As the number of positive COVID-19 cases reached record highs on Thursday, officials announced that the Institute for Human Services has seen 20 cases in its men’s shelter in Iwilei, requiring it to be converted into a temporary isolation and quarantine site.
It’s unclear when the cluster of positive cases became known. But state officials said in a statement Thursday that seven cases at IHS’ men’s shelter “were identified through the latest round of testing.”
Officials had been bracing since March for an outbreak at IHS, which operates two separate shelters in Iwilei — one for men and another for women and children.
The outbreak at the men’s shelter on Sumner Street indicated community spread had occurred.
The first positive case was identified at the men’s shelter on Aug. 5. The 112-space shelter is now closed to new admissions. Current clients are in isolation and quarantine for at least 14 days.
IHS followed recommendations by the state Health Department to close admissions and convert the men’s shelter into a temporary isolation and quarantine center, said Scott Morishige, the state’s homeless coordinator.
Morishige said that IHS “quickly responded.”
“With widespread disease transmission throughout Honolulu, we knew this might be an eventuality and we planned and prepared for it,” IHS executive director Connie Mitchell said in a statement. “ … We will be working with our state and City and County partners to meet the needs of the individuals we have sheltered here as they responsibly quarantine to prevent any further spread of the virus. It’s a sacrifice that many in our community are being called upon to emulate.”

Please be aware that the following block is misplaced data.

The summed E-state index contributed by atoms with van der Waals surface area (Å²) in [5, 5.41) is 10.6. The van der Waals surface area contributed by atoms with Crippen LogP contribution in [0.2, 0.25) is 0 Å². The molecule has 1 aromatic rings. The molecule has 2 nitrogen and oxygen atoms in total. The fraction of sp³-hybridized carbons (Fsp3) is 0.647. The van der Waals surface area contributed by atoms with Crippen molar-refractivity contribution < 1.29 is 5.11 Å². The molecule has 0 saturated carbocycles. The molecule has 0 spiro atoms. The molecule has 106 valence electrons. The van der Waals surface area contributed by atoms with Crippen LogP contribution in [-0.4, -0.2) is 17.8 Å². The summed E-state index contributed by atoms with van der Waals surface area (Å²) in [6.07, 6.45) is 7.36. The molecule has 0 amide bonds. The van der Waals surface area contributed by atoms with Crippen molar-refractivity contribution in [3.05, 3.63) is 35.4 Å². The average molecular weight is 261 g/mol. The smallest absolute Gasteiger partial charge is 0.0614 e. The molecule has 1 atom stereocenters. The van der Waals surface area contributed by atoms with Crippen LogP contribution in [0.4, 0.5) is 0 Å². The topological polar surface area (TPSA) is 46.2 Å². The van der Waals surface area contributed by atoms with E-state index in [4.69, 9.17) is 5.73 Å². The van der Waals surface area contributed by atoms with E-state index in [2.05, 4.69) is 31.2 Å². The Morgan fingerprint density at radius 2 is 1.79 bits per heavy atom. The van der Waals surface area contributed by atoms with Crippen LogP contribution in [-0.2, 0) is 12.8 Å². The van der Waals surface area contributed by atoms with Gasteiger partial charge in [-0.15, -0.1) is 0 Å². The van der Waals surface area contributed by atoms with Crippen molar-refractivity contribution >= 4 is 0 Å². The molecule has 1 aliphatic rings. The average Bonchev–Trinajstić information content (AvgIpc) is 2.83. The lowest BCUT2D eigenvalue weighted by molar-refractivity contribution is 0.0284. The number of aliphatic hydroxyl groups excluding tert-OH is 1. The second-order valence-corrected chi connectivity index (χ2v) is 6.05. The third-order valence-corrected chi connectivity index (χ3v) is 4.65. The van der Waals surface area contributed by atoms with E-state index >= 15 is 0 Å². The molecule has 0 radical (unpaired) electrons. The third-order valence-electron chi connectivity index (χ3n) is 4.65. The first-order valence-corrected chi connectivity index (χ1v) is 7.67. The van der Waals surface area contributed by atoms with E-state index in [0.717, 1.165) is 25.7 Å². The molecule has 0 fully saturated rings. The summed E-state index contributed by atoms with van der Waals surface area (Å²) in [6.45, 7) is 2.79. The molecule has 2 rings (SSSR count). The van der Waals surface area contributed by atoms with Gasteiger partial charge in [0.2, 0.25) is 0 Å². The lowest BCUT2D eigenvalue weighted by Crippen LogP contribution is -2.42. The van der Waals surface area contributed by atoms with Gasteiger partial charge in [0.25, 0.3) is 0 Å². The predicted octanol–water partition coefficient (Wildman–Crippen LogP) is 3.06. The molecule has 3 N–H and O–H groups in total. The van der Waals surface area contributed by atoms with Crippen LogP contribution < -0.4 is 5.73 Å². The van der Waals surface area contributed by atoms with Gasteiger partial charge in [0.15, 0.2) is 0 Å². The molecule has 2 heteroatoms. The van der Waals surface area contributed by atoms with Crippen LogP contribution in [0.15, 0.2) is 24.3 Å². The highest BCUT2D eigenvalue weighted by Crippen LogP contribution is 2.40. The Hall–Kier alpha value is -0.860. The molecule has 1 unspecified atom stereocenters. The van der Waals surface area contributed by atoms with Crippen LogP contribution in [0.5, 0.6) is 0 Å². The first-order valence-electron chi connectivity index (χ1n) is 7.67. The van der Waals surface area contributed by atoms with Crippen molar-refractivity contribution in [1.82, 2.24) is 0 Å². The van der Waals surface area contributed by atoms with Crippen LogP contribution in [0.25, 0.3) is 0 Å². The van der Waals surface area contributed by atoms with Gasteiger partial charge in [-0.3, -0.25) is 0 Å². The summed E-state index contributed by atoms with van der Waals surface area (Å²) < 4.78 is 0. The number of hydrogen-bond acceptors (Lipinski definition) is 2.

At the same time Thursday, a hui of over 70 individuals and organizations led by the American Civil Liberties Union of Hawaii called on Honolulu police and other city officials to halt homeless sweeps during the pandemic, citing earlier guidance from the Centers for Disease Control and Prevention at the start of the outbreak.
“It is cruel, legally questionable (at best), and a threat to public health and safety,” the groups said in a statement Thursday. “Public health experts locally and nationally say this is bad health policy, and the Centers for Disease Control (CDC) itself has weighed in with the following guidance: ‘Considerations for encampments — If individual housing options are not available, allow people who are living unsheltered or in encampments to remain where they are. Clearing encampments can cause people to disperse throughout the community and break connections with service providers. This increases the potential for infectious disease spread.’”
The groups said there is even less space in homeless shelters because of social distancing guidelines, leaving homeless people with fewer options.
“And if an unsheltered person is arrested for being in a park or on a beach on Oahu, they’ll be sent to the Oahu Community Correctional Center, which is now seeing its own growing outbreak of the virus,” according to the groups’ statement. “… Please join us in a call to end this practice, at least until this pandemic is behind us.”